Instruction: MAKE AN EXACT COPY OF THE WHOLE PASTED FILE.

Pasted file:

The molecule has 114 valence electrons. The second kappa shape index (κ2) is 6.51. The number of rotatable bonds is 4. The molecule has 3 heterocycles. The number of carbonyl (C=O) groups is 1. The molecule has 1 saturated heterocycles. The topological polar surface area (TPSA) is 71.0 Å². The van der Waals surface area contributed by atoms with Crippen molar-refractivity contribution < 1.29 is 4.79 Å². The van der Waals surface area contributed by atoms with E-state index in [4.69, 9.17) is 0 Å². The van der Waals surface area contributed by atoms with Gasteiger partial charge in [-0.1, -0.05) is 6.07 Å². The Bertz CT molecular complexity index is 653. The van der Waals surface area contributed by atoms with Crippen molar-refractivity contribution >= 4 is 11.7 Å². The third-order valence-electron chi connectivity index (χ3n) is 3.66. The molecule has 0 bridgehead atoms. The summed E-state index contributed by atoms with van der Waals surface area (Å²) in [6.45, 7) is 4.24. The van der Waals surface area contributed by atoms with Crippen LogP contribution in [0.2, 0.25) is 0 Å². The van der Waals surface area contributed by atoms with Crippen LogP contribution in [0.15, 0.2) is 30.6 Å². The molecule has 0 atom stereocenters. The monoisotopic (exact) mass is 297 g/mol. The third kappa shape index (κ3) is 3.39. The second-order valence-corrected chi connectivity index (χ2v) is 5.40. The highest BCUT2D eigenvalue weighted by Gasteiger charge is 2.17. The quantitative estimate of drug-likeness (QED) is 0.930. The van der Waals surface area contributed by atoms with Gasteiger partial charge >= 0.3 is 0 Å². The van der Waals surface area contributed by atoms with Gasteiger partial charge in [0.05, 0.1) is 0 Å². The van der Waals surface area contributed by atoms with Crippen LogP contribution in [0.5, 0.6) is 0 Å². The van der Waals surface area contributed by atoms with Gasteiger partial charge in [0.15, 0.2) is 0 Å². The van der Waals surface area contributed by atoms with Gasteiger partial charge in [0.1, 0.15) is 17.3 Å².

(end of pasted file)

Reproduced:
The molecule has 114 valence electrons. The second kappa shape index (κ2) is 6.51. The number of rotatable bonds is 4. The molecule has 3 heterocycles. The number of carbonyl (C=O) groups is 1. The molecule has 1 saturated heterocycles. The topological polar surface area (TPSA) is 71.0 Å². The van der Waals surface area contributed by atoms with Crippen molar-refractivity contribution < 1.29 is 4.79 Å². The van der Waals surface area contributed by atoms with E-state index in [4.69, 9.17) is 0 Å². The van der Waals surface area contributed by atoms with Gasteiger partial charge in [-0.1, -0.05) is 6.07 Å². The Bertz CT molecular complexity index is 653. The van der Waals surface area contributed by atoms with Crippen molar-refractivity contribution >= 4 is 11.7 Å². The third-order valence-electron chi connectivity index (χ3n) is 3.66. The molecule has 0 bridgehead atoms. The summed E-state index contributed by atoms with van der Waals surface area (Å²) in [6.45, 7) is 4.24. The van der Waals surface area contributed by atoms with Crippen LogP contribution in [0.2, 0.25) is 0 Å². The van der Waals surface area contributed by atoms with Crippen LogP contribution in [0.15, 0.2) is 30.6 Å². The molecule has 0 atom stereocenters. The monoisotopic (exact) mass is 297 g/mol. The third kappa shape index (κ3) is 3.39. The second-order valence-corrected chi connectivity index (χ2v) is 5.40. The highest BCUT2D eigenvalue weighted by Gasteiger charge is 2.17. The quantitative estimate of drug-likeness (QED) is 0.930. The van der Waals surface area contributed by atoms with Gasteiger partial charge >= 0.3 is 0 Å². The van der Waals surface area contributed by atoms with Gasteiger partial charge in [0.05, 0.1) is 0 Å². The van der Waals surface area contributed by atoms with Crippen LogP contribution in [0.5, 0.6) is 0 Å². The van der Waals surface area contributed by atoms with Gasteiger partial charge in [0.15, 0.2) is 0 Å². The van der Waals surface area contributed by atoms with Gasteiger partial charge in [0.1, 0.15) is 17.3 Å².